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Enhanced hydrothermal conversion of surfactant-modified diatom microshells into barium titanate replicas

Published online by Cambridge University Press:  03 March 2011

Eric M. Ernst
Center for Biologically Enabled Advanced Manufacturing, School of Materials Science and Engineering, Georgia Institute of Technology, Atlanta, Georgia 30332
Ben C. Church
Center for Biologically Enabled Advanced Manufacturing, School of Materials Science and Engineering, Georgia Institute of Technology, Atlanta, Georgia 30332
Christopher S. Gaddis
Center for Biologically Enabled Advanced Manufacturing, School of Materials Science and Engineering, Georgia Institute of Technology, Atlanta, Georgia 30332
Robert L. Snyder*
Center for Biologically Enabled Advanced Manufacturing, School of Materials Science and Engineering, Georgia Institute of Technology, Atlanta, Georgia 30332
Kenneth H. Sandhage
Center for Biologically Enabled Advanced Manufacturing, School of Materials Science and Engineering, Georgia Institute of Technology, Atlanta, Georgia 30332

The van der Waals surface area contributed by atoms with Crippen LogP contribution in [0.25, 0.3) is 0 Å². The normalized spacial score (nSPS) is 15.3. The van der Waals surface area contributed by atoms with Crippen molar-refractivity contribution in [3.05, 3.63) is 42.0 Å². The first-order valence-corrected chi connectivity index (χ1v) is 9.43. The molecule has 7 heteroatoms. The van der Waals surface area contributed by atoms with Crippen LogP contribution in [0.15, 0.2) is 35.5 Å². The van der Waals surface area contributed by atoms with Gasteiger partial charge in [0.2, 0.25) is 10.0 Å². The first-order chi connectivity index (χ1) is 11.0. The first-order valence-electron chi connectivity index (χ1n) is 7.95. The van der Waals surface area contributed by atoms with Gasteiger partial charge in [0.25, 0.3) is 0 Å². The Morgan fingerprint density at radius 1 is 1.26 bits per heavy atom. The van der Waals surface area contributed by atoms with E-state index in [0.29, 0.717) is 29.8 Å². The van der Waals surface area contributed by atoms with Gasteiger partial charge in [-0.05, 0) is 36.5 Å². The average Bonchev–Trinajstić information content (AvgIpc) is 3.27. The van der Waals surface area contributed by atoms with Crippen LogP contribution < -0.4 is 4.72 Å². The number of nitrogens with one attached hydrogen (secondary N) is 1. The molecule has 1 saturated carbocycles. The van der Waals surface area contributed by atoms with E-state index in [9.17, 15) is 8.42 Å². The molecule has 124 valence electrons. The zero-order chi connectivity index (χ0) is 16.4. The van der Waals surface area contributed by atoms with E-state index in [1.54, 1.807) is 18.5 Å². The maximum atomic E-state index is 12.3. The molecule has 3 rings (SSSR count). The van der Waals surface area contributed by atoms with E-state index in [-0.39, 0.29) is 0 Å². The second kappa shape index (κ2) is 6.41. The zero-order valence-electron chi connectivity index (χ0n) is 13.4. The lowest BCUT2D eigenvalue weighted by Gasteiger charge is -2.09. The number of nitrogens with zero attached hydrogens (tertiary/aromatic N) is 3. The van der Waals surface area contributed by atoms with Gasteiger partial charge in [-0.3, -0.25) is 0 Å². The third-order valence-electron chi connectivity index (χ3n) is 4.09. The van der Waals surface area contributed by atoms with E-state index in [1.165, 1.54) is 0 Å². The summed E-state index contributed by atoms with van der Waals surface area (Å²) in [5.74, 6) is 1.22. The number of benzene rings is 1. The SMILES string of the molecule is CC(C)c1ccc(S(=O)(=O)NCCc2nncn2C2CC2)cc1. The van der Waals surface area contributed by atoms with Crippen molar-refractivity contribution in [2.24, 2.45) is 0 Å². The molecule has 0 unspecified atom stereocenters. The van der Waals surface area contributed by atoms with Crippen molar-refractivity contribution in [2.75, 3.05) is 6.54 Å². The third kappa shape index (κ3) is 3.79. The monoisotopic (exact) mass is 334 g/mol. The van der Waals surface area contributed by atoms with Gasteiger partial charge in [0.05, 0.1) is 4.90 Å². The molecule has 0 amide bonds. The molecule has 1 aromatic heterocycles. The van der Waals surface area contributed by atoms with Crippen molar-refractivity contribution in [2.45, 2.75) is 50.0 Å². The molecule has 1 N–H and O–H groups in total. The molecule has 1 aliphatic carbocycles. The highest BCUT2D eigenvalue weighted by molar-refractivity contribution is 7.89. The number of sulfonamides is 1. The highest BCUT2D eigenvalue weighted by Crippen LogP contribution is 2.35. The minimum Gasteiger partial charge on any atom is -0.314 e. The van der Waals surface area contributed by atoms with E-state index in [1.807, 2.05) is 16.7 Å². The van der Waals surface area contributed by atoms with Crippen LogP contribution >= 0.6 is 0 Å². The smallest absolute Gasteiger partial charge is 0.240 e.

a) This author was an editor of this journal during the review and decision stage. For the JMR policy on review and publication of manuscripts authored by editors, please refer to
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The three-dimensional nanostructured SiO2-based microshells of diatoms have been converted into nanocrystalline BaTiO3 via a series of shape-preserving reactions. The microshells, obtained as diatomaceous earth, were first exposed to a surfactant-induced dissolution/reprecipitation process [C.E. Fowler, et al., Chem. Phys. Lett.398, 414 (2004)] to enhance the microshell surface area, without altering the microshell shape. The SiO2 microshells were then converted into anatase TiO2 replicas via reaction with TiF4 gas and then humid oxygen. Hydrothermal reaction with a barium hydroxide-bearing solution then yielded three-dimensional nanocrystalline microshell replicas composed of BaTiO3. The enhanced surface area of the surfactant-treated microshells resulted in faster conversion into phase-pure BaTiO3 at 100 °C.

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